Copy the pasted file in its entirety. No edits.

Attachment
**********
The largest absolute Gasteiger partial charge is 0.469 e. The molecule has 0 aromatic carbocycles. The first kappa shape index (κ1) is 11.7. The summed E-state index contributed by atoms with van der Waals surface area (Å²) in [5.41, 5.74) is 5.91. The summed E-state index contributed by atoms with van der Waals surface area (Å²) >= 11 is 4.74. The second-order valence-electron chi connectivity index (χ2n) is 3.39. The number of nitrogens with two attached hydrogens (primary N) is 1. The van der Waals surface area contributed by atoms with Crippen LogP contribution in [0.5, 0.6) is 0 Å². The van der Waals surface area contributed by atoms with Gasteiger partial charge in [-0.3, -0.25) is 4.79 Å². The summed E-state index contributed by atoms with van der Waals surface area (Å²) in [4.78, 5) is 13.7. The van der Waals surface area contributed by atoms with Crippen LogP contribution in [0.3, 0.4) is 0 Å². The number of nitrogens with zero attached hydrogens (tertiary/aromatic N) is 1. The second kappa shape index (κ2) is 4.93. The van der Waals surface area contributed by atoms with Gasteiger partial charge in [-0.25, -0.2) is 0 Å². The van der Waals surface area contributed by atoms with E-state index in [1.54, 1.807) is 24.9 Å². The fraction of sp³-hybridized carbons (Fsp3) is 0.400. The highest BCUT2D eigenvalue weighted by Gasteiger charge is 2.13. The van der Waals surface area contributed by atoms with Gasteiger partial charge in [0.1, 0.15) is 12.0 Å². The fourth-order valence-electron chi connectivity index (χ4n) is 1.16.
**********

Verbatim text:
The largest absolute Gasteiger partial charge is 0.469 e. The molecule has 0 aromatic carbocycles. The first kappa shape index (κ1) is 11.7. The summed E-state index contributed by atoms with van der Waals surface area (Å²) in [5.41, 5.74) is 5.91. The summed E-state index contributed by atoms with van der Waals surface area (Å²) >= 11 is 4.74. The second-order valence-electron chi connectivity index (χ2n) is 3.39. The number of nitrogens with two attached hydrogens (primary N) is 1. The van der Waals surface area contributed by atoms with Crippen LogP contribution in [0.5, 0.6) is 0 Å². The van der Waals surface area contributed by atoms with Gasteiger partial charge in [-0.3, -0.25) is 4.79 Å². The summed E-state index contributed by atoms with van der Waals surface area (Å²) in [4.78, 5) is 13.7. The van der Waals surface area contributed by atoms with Crippen LogP contribution in [0.3, 0.4) is 0 Å². The number of nitrogens with zero attached hydrogens (tertiary/aromatic N) is 1. The second kappa shape index (κ2) is 4.93. The van der Waals surface area contributed by atoms with Gasteiger partial charge in [-0.25, -0.2) is 0 Å². The van der Waals surface area contributed by atoms with E-state index in [1.54, 1.807) is 24.9 Å². The fraction of sp³-hybridized carbons (Fsp3) is 0.400. The highest BCUT2D eigenvalue weighted by Gasteiger charge is 2.13. The van der Waals surface area contributed by atoms with Gasteiger partial charge in [0.1, 0.15) is 12.0 Å². The fourth-order valence-electron chi connectivity index (χ4n) is 1.16.